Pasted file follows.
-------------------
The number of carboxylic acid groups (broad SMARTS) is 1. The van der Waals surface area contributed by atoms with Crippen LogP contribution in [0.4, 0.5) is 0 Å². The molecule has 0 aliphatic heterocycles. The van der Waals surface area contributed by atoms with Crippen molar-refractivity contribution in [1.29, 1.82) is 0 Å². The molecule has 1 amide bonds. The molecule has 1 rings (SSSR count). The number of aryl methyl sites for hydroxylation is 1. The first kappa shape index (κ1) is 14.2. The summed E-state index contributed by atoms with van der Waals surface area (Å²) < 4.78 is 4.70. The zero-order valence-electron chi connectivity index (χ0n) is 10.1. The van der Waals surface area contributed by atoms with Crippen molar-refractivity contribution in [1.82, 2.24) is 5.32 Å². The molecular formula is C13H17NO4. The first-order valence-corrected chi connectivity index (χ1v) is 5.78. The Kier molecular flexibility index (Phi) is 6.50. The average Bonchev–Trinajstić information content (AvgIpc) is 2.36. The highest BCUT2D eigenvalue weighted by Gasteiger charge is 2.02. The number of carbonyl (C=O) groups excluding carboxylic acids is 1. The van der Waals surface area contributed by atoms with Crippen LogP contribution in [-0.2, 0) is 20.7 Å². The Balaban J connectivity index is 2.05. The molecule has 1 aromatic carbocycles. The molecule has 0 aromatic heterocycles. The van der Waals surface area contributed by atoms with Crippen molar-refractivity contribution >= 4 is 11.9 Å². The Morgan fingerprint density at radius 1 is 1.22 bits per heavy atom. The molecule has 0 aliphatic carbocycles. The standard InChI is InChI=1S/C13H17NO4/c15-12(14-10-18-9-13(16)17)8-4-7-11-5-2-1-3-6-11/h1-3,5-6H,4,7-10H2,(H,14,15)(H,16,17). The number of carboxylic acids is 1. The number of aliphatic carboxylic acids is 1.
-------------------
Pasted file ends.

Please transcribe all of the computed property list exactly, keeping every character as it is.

The number of carboxylic acid groups (broad SMARTS) is 1. The van der Waals surface area contributed by atoms with Crippen LogP contribution in [0.4, 0.5) is 0 Å². The molecule has 0 aliphatic heterocycles. The van der Waals surface area contributed by atoms with Crippen molar-refractivity contribution in [1.29, 1.82) is 0 Å². The molecule has 1 amide bonds. The molecule has 1 rings (SSSR count). The number of aryl methyl sites for hydroxylation is 1. The first kappa shape index (κ1) is 14.2. The summed E-state index contributed by atoms with van der Waals surface area (Å²) < 4.78 is 4.70. The zero-order valence-electron chi connectivity index (χ0n) is 10.1. The van der Waals surface area contributed by atoms with Crippen molar-refractivity contribution in [1.82, 2.24) is 5.32 Å². The molecular formula is C13H17NO4. The first-order valence-corrected chi connectivity index (χ1v) is 5.78. The Kier molecular flexibility index (Phi) is 6.50. The average Bonchev–Trinajstić information content (AvgIpc) is 2.36. The highest BCUT2D eigenvalue weighted by Gasteiger charge is 2.02. The number of carbonyl (C=O) groups excluding carboxylic acids is 1. The van der Waals surface area contributed by atoms with Crippen LogP contribution in [-0.2, 0) is 20.7 Å². The Balaban J connectivity index is 2.05. The molecule has 1 aromatic carbocycles. The molecule has 0 aromatic heterocycles. The van der Waals surface area contributed by atoms with Crippen molar-refractivity contribution >= 4 is 11.9 Å². The Morgan fingerprint density at radius 1 is 1.22 bits per heavy atom. The molecule has 0 aliphatic carbocycles. The standard InChI is InChI=1S/C13H17NO4/c15-12(14-10-18-9-13(16)17)8-4-7-11-5-2-1-3-6-11/h1-3,5-6H,4,7-10H2,(H,14,15)(H,16,17). The number of carboxylic acids is 1. The number of aliphatic carboxylic acids is 1.